Following the appointment of the first cabinet member for the Green New Deal by a UK council this week, today Bristol’s Labour administration published their ambitious vision for a Green New Deal. This would see Bristol become the first council in the UK to back the Green New Deal, following on from being the first local authority in the country to declare a Climate Emergency in 2018.
In announcing the motion, Councillor Kye Dudd (Cabinet Member for the Green New Deal, Energy, and Transport) said:
“The Green New Deal is a national policy to transform the economy and country, investing in new jobs, skills, and new infrastructure. It’s about working with communities, workers, and citizens to collectively tackle the Climate Emergency, by bringing people together.
“As the first council cabinet member for the Green New Deal anywhere in the country, and the lead for our £1 billion City Leap energy transformation programme, I am excited to bring such a transformative idea to Full Council next week.
“Our administration have already invested tens of millions in renewable energy and fighting climate change. While we may not yet have the Labour Government which we so desperately need – we will continue working hard, in power in Bristol.”
Darran McLaughlin, a campaigner/spokesperson for Bristol’s Labour for the Green New Deal group, added:
“I am very happy to have the strong support of the Mayor and Bristol City Council. We began meeting in May and, within four months, have seen every Labour Councillor and MP in Bristol pledge their support for the principles of our policy proposals.
“We are delighted that Marvin is taking on tackling the Climate Emergency within his policy remit, and expanding Councillor Dudd’s responsibilities to include the Green New Deal. We are building strong momentum for the only realistic proposal to address climate collapse, which incorporates social and economic justice, and we are proud to say Bristol is taking the lead and acting where national government is failing to do enough.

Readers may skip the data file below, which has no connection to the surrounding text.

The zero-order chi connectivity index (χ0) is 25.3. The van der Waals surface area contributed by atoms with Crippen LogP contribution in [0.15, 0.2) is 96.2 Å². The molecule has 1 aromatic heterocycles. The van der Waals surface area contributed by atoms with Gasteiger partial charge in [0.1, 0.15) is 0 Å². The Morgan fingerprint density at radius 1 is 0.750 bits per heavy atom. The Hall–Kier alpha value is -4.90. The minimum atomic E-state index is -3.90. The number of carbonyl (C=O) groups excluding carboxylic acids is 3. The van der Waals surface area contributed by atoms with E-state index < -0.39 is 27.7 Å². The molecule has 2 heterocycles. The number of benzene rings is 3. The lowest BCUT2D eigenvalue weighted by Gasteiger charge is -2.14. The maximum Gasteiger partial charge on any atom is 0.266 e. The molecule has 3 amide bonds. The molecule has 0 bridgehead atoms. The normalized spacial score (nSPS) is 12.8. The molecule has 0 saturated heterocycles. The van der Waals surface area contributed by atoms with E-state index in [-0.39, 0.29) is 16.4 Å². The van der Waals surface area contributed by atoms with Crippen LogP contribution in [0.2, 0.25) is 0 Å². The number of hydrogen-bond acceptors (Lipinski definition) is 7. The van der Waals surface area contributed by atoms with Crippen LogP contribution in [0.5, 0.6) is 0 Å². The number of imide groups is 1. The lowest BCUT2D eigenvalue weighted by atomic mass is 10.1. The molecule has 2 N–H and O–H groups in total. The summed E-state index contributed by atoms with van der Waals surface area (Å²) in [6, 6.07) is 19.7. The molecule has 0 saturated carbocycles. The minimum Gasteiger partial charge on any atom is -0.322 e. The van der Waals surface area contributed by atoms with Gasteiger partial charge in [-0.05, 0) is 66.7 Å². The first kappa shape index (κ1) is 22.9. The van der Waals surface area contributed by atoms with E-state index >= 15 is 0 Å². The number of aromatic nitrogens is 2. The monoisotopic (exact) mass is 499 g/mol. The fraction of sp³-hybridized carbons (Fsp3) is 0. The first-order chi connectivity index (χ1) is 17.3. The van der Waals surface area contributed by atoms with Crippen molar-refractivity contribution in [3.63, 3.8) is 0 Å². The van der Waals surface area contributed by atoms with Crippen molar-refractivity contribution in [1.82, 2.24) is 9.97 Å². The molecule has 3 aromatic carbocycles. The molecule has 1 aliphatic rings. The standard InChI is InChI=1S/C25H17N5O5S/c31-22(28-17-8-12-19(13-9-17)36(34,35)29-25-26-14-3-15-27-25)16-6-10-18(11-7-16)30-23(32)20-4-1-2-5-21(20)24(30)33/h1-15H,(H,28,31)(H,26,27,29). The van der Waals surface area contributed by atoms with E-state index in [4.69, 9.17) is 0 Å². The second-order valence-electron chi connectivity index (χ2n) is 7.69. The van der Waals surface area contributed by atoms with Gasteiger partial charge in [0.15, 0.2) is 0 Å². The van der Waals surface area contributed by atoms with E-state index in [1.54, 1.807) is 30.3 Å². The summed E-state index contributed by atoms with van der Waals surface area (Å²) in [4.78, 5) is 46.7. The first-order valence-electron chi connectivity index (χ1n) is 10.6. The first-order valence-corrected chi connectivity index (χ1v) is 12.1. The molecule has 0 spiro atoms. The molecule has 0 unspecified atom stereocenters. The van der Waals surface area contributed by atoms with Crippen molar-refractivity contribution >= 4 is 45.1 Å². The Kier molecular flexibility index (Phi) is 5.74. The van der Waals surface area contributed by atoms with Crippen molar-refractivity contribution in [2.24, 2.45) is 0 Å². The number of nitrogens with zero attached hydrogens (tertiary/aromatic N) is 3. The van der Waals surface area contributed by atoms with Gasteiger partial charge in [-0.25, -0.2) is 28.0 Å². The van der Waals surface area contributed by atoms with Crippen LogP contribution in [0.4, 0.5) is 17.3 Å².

“We have also seen the Green New Deal passed as the conference motion by local parties in Bristol West, South, North West and neighbouring Kingswood and Filton & Bradley Stoke.”
Notes to Editor
Councillor Kye Dudd (Cabinet Member for the Green New Deal, Energy, and Transport) will move Labour’s motion for a Green New Deal at Full Council on Tuesday 10 September. The full motion is below.
It is a ‘golden’ motion, which means that it is guaranteed to be debated at the council meeting. It will then be voted on by Bristol’s Mayor and Councillors, amongst whom Labour has held a majority since 2016.
Councillor Dudd was first elected in 2016, representing Central ward. Appointed to the cabinet by Mayor Rees in 2017, taking on waste and energy before being given the transport portfolio and – yesterday – becoming the first council cabinet member for the Green New Deal. He is an official for the Communications Workers Union, working from Royal Mail. Councillor Dudd currently chairs the Bristol branch of his union, the same branch which first got him involved in local and national politics fifteen years ago.